# Set Theory: Basic Concepts

###### Set Theory
A Set is defined as a group of objects, known as elements. These objects could be anything conceivable, including numbers, letters, colors, even set themselves. However, none of the objects of the set can be the set itself.
###### Set Notation
We write sets using braces and denote them with capital letters. The most natural way to describe sets is by listing all its members.
For example,
A = {1,2,3,…,10} is the set of the first 10 counting numbers, or naturals, B = {Red, Blue, Green} is the set of primary colors, N = {1,2,3,…} is the set of all naturals, and Z = {...,−3,−2,−1,0,1,2,3,…} is the set of all integers.
###### Well defined Set
Well-defined means, it must be absolutely clear that which object belongs to the set and which does not.
Some common examples of well defined sets:
• The collection of vowels in English alphabets. This set contains five elements, namely, a, e, i, o, u
• N = {1,2,3,…} is the set of counting numbers, or naturals.
• N = {1,2,3,…} is the set of counting numbers, or naturals.
• Z = {…,−3,−2,−1,0,1,2,3,…} is the set of integers.
###### Set Equality
Two sets A and B are said to be equal if and only if both the sets have same and exact number of elements. Here, if and only if means that both parts of the statement ("A = B" and "both sets have the exact same elements") are interchangeable. For example,
{2,4,6,8} = {4,8,6,2} and {2,4,6,8} = {2,4,2,6,8,2,6,4,4}.
Another example comes from the set of even naturals, which can be described as E = {2,4,6,8,…} = {2x | x ∊ N}.
###### Null Set
A very important set is the empty set, or the null set, which has no elements. We denote the empty set by ∅, or {}. Note that we could also write, for example, ∅= {x | x ∊N and x < 0} or ∅
= {x | x ∊Q and x ∉Q}.
###### Intersection of Sets
The intersection of sets A and B, denoted as A ∩ B, is the set of elements common to both A AND B.
For example:
A = {1,2,3,4,5}
B = {2,4,6,8,10}
The intersection of A and B (i.e. A∩B) is simply {2, 4}
###### Union of Sets
The union of sets A and B, written as A∪B, is the set of elements that appear in either A OR B.
For example:
A = {1,2,3,4,5}
B = {2,4,6,8,10}
The union of A and B (i.e. A∪B) is {1, 2, 3, 4, 5, 6, 8, 10}
###### Difference of Sets
The difference of sets A and B, written as A-B, is the set of elements belonging to set A and NOT to set B.
For example:
A = {1,2,3,4,5}
B = {2,3,5}
The difference of A and B (i.e. A-B) is {1,4}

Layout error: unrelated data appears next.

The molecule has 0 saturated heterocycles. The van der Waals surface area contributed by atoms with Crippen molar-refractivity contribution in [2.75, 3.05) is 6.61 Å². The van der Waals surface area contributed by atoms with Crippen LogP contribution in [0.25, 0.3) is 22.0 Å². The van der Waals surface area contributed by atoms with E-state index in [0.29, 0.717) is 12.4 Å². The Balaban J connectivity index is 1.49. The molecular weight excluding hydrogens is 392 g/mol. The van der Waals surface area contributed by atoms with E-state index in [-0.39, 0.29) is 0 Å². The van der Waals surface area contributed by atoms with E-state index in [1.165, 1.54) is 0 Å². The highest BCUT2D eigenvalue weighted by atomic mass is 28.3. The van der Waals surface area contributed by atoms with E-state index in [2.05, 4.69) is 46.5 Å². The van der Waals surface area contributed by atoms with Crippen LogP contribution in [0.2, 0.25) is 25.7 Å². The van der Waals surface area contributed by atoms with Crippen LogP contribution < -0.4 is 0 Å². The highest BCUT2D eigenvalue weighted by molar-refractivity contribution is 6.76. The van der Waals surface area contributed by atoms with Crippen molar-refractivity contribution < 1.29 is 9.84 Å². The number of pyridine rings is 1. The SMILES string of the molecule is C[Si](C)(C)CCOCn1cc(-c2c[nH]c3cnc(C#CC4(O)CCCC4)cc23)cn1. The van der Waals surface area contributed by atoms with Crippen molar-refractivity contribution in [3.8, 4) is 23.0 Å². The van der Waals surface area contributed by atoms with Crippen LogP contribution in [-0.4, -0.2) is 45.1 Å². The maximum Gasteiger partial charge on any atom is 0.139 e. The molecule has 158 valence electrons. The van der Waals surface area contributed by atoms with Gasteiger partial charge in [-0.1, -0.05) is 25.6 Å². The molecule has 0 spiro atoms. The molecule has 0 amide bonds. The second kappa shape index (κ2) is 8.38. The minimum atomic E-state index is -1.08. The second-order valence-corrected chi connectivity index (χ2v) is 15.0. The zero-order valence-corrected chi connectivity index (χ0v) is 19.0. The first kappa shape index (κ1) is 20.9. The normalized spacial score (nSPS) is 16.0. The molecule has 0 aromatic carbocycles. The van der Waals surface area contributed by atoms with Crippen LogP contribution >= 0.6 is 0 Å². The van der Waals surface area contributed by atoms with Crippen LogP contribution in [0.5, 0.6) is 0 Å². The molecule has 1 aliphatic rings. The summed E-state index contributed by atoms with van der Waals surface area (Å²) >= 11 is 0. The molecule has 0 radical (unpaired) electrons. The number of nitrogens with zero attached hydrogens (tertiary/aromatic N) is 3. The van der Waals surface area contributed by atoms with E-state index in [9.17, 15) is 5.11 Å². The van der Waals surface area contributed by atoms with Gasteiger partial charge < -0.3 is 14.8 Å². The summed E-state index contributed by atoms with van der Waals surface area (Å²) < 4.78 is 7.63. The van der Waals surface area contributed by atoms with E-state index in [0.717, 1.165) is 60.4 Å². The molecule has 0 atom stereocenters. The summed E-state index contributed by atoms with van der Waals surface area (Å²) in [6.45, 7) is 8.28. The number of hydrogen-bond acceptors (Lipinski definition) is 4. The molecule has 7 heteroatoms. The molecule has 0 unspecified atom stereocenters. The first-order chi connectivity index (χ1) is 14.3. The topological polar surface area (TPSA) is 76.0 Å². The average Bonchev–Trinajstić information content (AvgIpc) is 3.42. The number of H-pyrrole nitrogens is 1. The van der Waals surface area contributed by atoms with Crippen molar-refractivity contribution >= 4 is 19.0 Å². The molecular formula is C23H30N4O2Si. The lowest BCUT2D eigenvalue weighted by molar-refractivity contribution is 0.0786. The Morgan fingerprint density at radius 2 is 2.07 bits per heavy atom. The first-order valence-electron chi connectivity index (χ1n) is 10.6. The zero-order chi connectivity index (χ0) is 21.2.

NOTE: A-B ≠ B-A
###### Cartesian Product of Sets
The Cartesian product of sets A and B, written A x B, is expressed as:
A x B = {(a,b)│a is every element in A, b is every element in B}
For example:
A = {1,2}
B = {4,5,6}
The Cartesian product of A and B (i.e. A x B) is {(1,4), (1,5), (1,6), (2,4), (2,5), (2,6)}
Now, lets us try doing some questions based on Set Theory.
###### Solved Questions:
Question 1: If ∪ = {1, 3, 5, 7, 9, 11, 13}, then which of the following are subsets of U.
B = {2, 4}
A = {0}
C = {1, 9, 5, 13}
D = {5, 11, 1}
E = {13, 7, 9, 11, 5, 3, 1}
F = {2, 3, 4, 5}
Answer: Here, we can see that C, D and E have the terms which are there in ∪. Therefore, C, D and E are the subsets of ∪.
Question 2: Let A and B be two finite sets such that n(A) = 20, n(B) = 28 and n(A ∪ B) = 36, find n(A ∩ B).
Solution: Using the formula n(A ∪ B) = n(A) + n(B) - n(A ∩ B).
then n(A ∩B) = n(A) + n(B) - n(A ∪B)
= 20 + 28 - 36
= 48 - 36
= 12

Question 3: In a group of 60 people, 27 like cold drinks and 42 like hot drinks and each person likes at least one of the two drinks. How many like both coffee and tea?
Solution: Let A = Set of people who like cold drinks B = Set of people who like hot drinks Given,
(A ∪B) = 60     n(A) = 27     n(B) = 42 then;
n(A ∩ B) = n(A) + n(B) - n(A ∪ B)
= 27 + 42 - 60
= 69 - 60 = 9
= 9
Therefore, 9 people like both tea and coffee.
Question 4: In a competition, a school awarded medals in different categories. 36 medals in dance, 12 medals in dramatics and 18 medals in music. If these medals went to a total of 45 persons and only 4 persons got medals in all the three categories, how many received medals in exactly two of these categories?
Solution: Let A = set of persons who got medals in dance.
B = set of persons who got medals in dramatics.
C = set of persons who got medals in music.
Given,
n(A) = 36
n(B) = 12
n(C) = 18
n(A ∪ B ∪C) = 45
n(A ∩ B ∩ C) = 4
We know that number of elements belonging to exactly two of the three sets A, B, C
= n(A ∩ B) + n(B ∩ C) + n(A ∩ C) - 3n(A ∩ B ∩ C)
= n(A ∩ B) + n(B ∩ C) + n(A ∩ C) - 3 × 4 ……..(i)
n(A ∪ B ∪ C) = n(A) + n(B) + n(C) - n(A ∩ B) - n(B ∩ C) - n(A ∩ C) + n(A ∩ B ∩C)
Therefore, n(A ∩ B) + n(B ∩ C) + n(A ∩ C) = n(A) + n(B) + n(C) + n(A ∩ B ∩ C) - n(A ∪ B ∪ C)
From (i) required number
= n(A) + n(B) + n(C) + n(A ∩ B ∩ C) - n(A ∪ B ∪ C) - 12
= 36 + 12 + 18 + 4 - 45 - 12
= 70 - 67
= 3
Question 5: In a group of 100 persons, 72 people can speak English and 43 can speak French. How many can speak English only? How many can speak French only and how many can speak both English and French?
Solution: Let A be the set of people who speak English.
B be the set of people who speak French.
A - B be the set of people who speak English and not French.
B - A be the set of people who speak French and not English.
A ∩ B be the set of people who speak both French and English.
Given,
n(A) = 72
n(B) = 43
n(A ∪ B) = 100
Now, n(A ∩ B) = n(A) + n(B) - n(A ∪ B)
= 72 + 43 - 100
= 115 - 100
= 15
Therefore, Number of persons who speak both French and English = 15
n(A) = n(A - B) + n(A ∩ B) ⇒
n(A - B) = n(A) - n(A ∩ B)
= 72 - 15
= 57
and n(B - A) = n(B) - n(A ∩ B)
= 43 - 15
= 28
Therefore, Number of people speaking English only = 57
Number of people speaking French only = 28
###### Key Learning:
In this article, we have learnt about the different types of sets as well as formulas to solve questions in a simplified manner.